Would Twitter Have Emerged If Current Pessimistic Attitudes Were Around Last Year?
October 13, 2008 2 Comments
Although well-used by many and even relied upon by some, Twitter has yet to turn on a revenue model. It’s not like the company would lose users, if it set up a minor advertising strategy as a test; people want to see the company make some money. Please, Twitter, turn on the revenue before it’s too late.
Rafe Needleman, 11 troubled Web companies: The next Kozmos?
We’re all watching, rather helplessly, what is happening to the global economy right now. It appears we’re in for a chilly period economically. Click here for a Twitter search on recession.
And there’s no shortage of advice on how to handle the upcoming winter. The most talked-about advice came from legendary venture capital firm Sequoia, who put their thoughts into a presentation. This slide describes their advice to their portfolio start-ups:
The above slide is the equivalent of a cold splash of water in the face. The general theme seems to be: cut back on experimentation and things that take a while to mature.
Later on slide 53, Sequoia includes this advice, which I have seen in many other pieces:
Become cash flow positive as soon as possible
Cash flow positive, cash flow positive…always good advice. And here are the two levers affecting cash flow position:
- Increase revenues
- Cut costs
But that advice seems to be for companies that have a specific profile. I think the approach for entrepreneurs is a little more nuanced.
What a Start-up Needs to Do Depends on Its Maturity
The graph below graphs the two levels affecting cash flow, and considers the distance between a company’s revenues and its costs.
I put this graph together because I think it’s too simplistic to say, “cut costs”. Cutting costs is advice that applies to companies along all levels of maturity in down economic times. But for many companies, that’s not enough. If the distance between sales and costs is too great, there’s no way to cut costs to preserve the company. The focus of the entrepreneurs needs to be on raising equity, not doing more with less. If there’s a good base of revenues and a decent post-financial crisis pipeline, the focus is on closing deals, not cutting costs. “Deals” meaning partner deals in a consumer web app, client deals for an enterprise app.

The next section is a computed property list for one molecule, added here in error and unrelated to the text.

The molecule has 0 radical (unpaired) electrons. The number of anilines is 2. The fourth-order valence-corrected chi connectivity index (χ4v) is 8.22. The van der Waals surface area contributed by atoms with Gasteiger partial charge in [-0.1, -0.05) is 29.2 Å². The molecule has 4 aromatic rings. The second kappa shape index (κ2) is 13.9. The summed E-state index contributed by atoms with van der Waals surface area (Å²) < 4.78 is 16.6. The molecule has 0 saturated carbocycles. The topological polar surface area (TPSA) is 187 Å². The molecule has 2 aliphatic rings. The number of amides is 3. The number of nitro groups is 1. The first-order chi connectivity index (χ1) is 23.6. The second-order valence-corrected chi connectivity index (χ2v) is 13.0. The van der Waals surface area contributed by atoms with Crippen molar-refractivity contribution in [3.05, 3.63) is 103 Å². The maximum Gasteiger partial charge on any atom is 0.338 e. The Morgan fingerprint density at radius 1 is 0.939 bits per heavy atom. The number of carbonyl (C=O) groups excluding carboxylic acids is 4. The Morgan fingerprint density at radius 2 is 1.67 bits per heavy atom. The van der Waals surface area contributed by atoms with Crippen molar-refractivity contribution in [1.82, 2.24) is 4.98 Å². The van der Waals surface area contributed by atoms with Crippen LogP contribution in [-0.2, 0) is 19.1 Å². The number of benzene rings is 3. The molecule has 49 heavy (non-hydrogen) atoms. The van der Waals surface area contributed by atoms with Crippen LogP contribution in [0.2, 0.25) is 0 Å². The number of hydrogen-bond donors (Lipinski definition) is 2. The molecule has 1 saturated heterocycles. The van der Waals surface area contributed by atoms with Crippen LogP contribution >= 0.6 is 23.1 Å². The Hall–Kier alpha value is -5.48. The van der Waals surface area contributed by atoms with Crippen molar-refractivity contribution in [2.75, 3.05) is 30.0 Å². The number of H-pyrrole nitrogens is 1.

There are promising companies that do not yet have the topline revenue nailed down right now. Per the Sequoia note, these companies need to cut back on experimentation. Yet, we hear this sort of thing a lot:
The Great Tech Bust of Ought Two gave us 37Signals, Flickr, and del.icio.us
But…aren’t those examples of experimentation? For instance, Flickr didn’t start out life as a social photo sharing service. It was an experimental feature for an online gaming service called Game Neverending by Ludicorp. The “feature” of photo sharing didn’t have a revenue model, and I’m going to guess it wasn’t the core strategy discussed at Ludicorp board meetings.
Not surprisingly, there are plenty of mixed messages out there: “Cut back and focus on what’s core!” “Great innovation emerges from economic downturns!”
Would We Have Twitter If the Economic Slowdown Was in 2007?
I put together a two graphs of Twitter’s traffic, as tracked by Google Trends. The top graph is Twitter’s traffic during 2007. The bottom graph is Twitter’s traffic overall from 2007 until today.
Assume today’s chilled economic outlook was in effect at this time last year. If a VC was making decisions about companies in its portfolio, how would Twitter fare? The 2007 numbers show a service without a real growth trend. And Twitter still doesn’t have a revenue model.
Using Sequoia’s advice…Twitter would be dead.
But look at Twitter’s numbers starting in April 2008. The network effects have kicked in, Twitter is getting press everywhere, CNN is even using it. Per Rafe’s post cited at the top, an ad revenue model certainly seems doable and promising based on its metrics.
However, I’m not convinced Twitter would survive under today’s dire outlook for start-ups. It’d be a victim of the “throw the baby out with the bath water” mentality we’re seeing right now. And wouldn’t that have been a mistake.
Let’s hope some sense of proportionality and a longer term view kicks in soon.